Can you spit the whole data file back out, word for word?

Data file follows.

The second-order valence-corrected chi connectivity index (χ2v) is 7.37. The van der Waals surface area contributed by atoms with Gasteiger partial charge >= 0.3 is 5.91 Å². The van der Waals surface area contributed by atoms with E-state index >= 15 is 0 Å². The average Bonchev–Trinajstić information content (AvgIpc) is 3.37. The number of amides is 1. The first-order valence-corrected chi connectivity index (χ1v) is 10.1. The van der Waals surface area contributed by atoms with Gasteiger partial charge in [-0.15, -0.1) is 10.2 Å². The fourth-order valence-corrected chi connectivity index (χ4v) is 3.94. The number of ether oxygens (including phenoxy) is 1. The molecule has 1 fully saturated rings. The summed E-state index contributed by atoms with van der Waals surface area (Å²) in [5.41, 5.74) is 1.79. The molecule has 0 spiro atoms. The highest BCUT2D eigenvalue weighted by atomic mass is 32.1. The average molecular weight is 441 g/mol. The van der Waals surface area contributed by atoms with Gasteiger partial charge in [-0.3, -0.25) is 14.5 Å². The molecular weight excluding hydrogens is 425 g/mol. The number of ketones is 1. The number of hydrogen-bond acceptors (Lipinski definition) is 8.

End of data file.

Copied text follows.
The second-order valence-corrected chi connectivity index (χ2v) is 7.37. The van der Waals surface area contributed by atoms with Gasteiger partial charge >= 0.3 is 5.91 Å². The van der Waals surface area contributed by atoms with E-state index >= 15 is 0 Å². The average Bonchev–Trinajstić information content (AvgIpc) is 3.37. The number of amides is 1. The first-order valence-corrected chi connectivity index (χ1v) is 10.1. The van der Waals surface area contributed by atoms with Gasteiger partial charge in [-0.15, -0.1) is 10.2 Å². The fourth-order valence-corrected chi connectivity index (χ4v) is 3.94. The number of ether oxygens (including phenoxy) is 1. The molecule has 1 fully saturated rings. The summed E-state index contributed by atoms with van der Waals surface area (Å²) in [5.41, 5.74) is 1.79. The molecule has 0 spiro atoms. The highest BCUT2D eigenvalue weighted by atomic mass is 32.1. The average molecular weight is 441 g/mol. The van der Waals surface area contributed by atoms with Gasteiger partial charge in [-0.3, -0.25) is 14.5 Å². The molecular weight excluding hydrogens is 425 g/mol. The number of ketones is 1. The number of hydrogen-bond acceptors (Lipinski definition) is 8.